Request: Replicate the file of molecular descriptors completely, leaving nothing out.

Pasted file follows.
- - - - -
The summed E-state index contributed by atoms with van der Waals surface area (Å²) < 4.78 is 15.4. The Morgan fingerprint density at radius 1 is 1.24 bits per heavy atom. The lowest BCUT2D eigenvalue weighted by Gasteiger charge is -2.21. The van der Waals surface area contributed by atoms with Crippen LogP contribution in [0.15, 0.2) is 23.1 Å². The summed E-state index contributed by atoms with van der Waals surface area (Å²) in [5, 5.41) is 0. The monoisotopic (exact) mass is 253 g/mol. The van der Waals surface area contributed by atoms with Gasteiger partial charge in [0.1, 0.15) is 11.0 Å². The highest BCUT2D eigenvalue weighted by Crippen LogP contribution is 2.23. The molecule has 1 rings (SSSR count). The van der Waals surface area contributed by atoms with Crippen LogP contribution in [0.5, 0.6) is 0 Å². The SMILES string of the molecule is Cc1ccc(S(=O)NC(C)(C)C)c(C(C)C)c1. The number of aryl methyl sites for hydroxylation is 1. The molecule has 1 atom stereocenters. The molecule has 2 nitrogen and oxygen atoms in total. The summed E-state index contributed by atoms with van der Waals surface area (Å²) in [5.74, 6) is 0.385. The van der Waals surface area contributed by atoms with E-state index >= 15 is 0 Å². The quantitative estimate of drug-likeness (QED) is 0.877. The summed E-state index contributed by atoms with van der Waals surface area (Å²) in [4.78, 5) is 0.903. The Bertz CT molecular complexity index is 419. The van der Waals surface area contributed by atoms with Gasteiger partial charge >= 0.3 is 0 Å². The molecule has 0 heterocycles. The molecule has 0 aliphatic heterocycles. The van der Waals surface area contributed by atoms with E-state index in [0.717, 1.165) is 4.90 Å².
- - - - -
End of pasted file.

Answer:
The summed E-state index contributed by atoms with van der Waals surface area (Å²) < 4.78 is 15.4. The Morgan fingerprint density at radius 1 is 1.24 bits per heavy atom. The lowest BCUT2D eigenvalue weighted by Gasteiger charge is -2.21. The van der Waals surface area contributed by atoms with Crippen LogP contribution in [0.15, 0.2) is 23.1 Å². The summed E-state index contributed by atoms with van der Waals surface area (Å²) in [5, 5.41) is 0. The monoisotopic (exact) mass is 253 g/mol. The van der Waals surface area contributed by atoms with Gasteiger partial charge in [0.1, 0.15) is 11.0 Å². The highest BCUT2D eigenvalue weighted by Crippen LogP contribution is 2.23. The molecule has 1 rings (SSSR count). The van der Waals surface area contributed by atoms with Crippen LogP contribution in [0.5, 0.6) is 0 Å². The SMILES string of the molecule is Cc1ccc(S(=O)NC(C)(C)C)c(C(C)C)c1. The number of aryl methyl sites for hydroxylation is 1. The molecule has 1 atom stereocenters. The molecule has 2 nitrogen and oxygen atoms in total. The summed E-state index contributed by atoms with van der Waals surface area (Å²) in [5.74, 6) is 0.385. The van der Waals surface area contributed by atoms with E-state index >= 15 is 0 Å². The quantitative estimate of drug-likeness (QED) is 0.877. The summed E-state index contributed by atoms with van der Waals surface area (Å²) in [4.78, 5) is 0.903. The Bertz CT molecular complexity index is 419. The van der Waals surface area contributed by atoms with Gasteiger partial charge >= 0.3 is 0 Å². The molecule has 0 heterocycles. The molecule has 0 aliphatic heterocycles. The van der Waals surface area contributed by atoms with E-state index in [0.717, 1.165) is 4.90 Å².